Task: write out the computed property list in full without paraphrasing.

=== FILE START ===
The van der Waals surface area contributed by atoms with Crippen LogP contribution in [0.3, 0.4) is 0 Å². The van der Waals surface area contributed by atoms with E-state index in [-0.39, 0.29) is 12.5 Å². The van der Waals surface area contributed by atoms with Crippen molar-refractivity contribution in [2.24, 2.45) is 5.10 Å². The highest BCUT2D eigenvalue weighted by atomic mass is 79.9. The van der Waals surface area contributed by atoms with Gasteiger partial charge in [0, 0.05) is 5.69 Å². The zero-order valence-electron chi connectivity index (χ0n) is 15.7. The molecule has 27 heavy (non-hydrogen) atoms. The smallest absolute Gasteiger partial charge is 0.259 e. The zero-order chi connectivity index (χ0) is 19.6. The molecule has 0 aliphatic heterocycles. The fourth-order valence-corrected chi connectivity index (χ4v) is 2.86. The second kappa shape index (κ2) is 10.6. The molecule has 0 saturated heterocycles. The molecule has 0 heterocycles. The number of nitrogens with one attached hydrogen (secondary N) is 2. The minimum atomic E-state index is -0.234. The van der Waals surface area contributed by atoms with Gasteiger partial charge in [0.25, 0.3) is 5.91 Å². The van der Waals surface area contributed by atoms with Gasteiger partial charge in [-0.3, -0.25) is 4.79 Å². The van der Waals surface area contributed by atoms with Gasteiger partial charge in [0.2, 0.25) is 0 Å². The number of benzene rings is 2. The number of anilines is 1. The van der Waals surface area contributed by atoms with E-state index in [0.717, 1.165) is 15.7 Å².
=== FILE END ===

The van der Waals surface area contributed by atoms with Crippen LogP contribution in [0.3, 0.4) is 0 Å². The van der Waals surface area contributed by atoms with E-state index in [-0.39, 0.29) is 12.5 Å². The van der Waals surface area contributed by atoms with Crippen molar-refractivity contribution in [2.24, 2.45) is 5.10 Å². The highest BCUT2D eigenvalue weighted by atomic mass is 79.9. The van der Waals surface area contributed by atoms with Gasteiger partial charge in [0, 0.05) is 5.69 Å². The zero-order valence-electron chi connectivity index (χ0n) is 15.7. The molecule has 27 heavy (non-hydrogen) atoms. The smallest absolute Gasteiger partial charge is 0.259 e. The zero-order chi connectivity index (χ0) is 19.6. The molecule has 0 aliphatic heterocycles. The fourth-order valence-corrected chi connectivity index (χ4v) is 2.86. The second kappa shape index (κ2) is 10.6. The molecule has 0 saturated heterocycles. The molecule has 0 heterocycles. The number of nitrogens with one attached hydrogen (secondary N) is 2. The minimum atomic E-state index is -0.234. The van der Waals surface area contributed by atoms with Gasteiger partial charge in [0.25, 0.3) is 5.91 Å². The van der Waals surface area contributed by atoms with Gasteiger partial charge in [-0.3, -0.25) is 4.79 Å². The van der Waals surface area contributed by atoms with Gasteiger partial charge in [0.2, 0.25) is 0 Å². The number of benzene rings is 2. The number of anilines is 1. The van der Waals surface area contributed by atoms with E-state index in [0.717, 1.165) is 15.7 Å².